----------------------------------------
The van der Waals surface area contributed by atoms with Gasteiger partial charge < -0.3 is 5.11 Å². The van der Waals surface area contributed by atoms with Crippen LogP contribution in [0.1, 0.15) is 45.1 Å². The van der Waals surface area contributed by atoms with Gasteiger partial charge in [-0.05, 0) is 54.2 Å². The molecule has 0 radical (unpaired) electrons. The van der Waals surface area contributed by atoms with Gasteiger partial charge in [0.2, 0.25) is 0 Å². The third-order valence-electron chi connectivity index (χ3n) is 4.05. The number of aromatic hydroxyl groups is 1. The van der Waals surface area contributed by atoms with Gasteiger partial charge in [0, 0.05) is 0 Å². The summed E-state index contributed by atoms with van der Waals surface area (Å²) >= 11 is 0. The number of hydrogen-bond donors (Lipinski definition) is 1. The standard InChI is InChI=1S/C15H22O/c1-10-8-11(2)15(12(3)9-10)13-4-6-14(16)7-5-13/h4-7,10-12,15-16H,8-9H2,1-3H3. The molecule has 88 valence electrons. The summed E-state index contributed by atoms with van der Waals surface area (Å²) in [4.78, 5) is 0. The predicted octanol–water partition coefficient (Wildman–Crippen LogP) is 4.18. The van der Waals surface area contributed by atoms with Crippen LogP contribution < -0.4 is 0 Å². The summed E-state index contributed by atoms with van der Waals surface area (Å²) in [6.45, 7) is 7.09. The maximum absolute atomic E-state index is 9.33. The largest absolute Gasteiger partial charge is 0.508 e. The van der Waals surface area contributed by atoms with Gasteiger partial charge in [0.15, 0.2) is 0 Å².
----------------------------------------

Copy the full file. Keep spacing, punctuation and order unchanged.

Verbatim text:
The van der Waals surface area contributed by atoms with Gasteiger partial charge < -0.3 is 5.11 Å². The van der Waals surface area contributed by atoms with Crippen LogP contribution in [0.1, 0.15) is 45.1 Å². The van der Waals surface area contributed by atoms with Gasteiger partial charge in [-0.05, 0) is 54.2 Å². The molecule has 0 radical (unpaired) electrons. The van der Waals surface area contributed by atoms with Gasteiger partial charge in [0.2, 0.25) is 0 Å². The third-order valence-electron chi connectivity index (χ3n) is 4.05. The number of aromatic hydroxyl groups is 1. The van der Waals surface area contributed by atoms with Gasteiger partial charge in [0, 0.05) is 0 Å². The summed E-state index contributed by atoms with van der Waals surface area (Å²) >= 11 is 0. The number of hydrogen-bond donors (Lipinski definition) is 1. The standard InChI is InChI=1S/C15H22O/c1-10-8-11(2)15(12(3)9-10)13-4-6-14(16)7-5-13/h4-7,10-12,15-16H,8-9H2,1-3H3. The molecule has 88 valence electrons. The summed E-state index contributed by atoms with van der Waals surface area (Å²) in [4.78, 5) is 0. The predicted octanol–water partition coefficient (Wildman–Crippen LogP) is 4.18. The van der Waals surface area contributed by atoms with Crippen LogP contribution < -0.4 is 0 Å². The summed E-state index contributed by atoms with van der Waals surface area (Å²) in [6.45, 7) is 7.09. The maximum absolute atomic E-state index is 9.33. The largest absolute Gasteiger partial charge is 0.508 e. The van der Waals surface area contributed by atoms with Gasteiger partial charge in [0.15, 0.2) is 0 Å².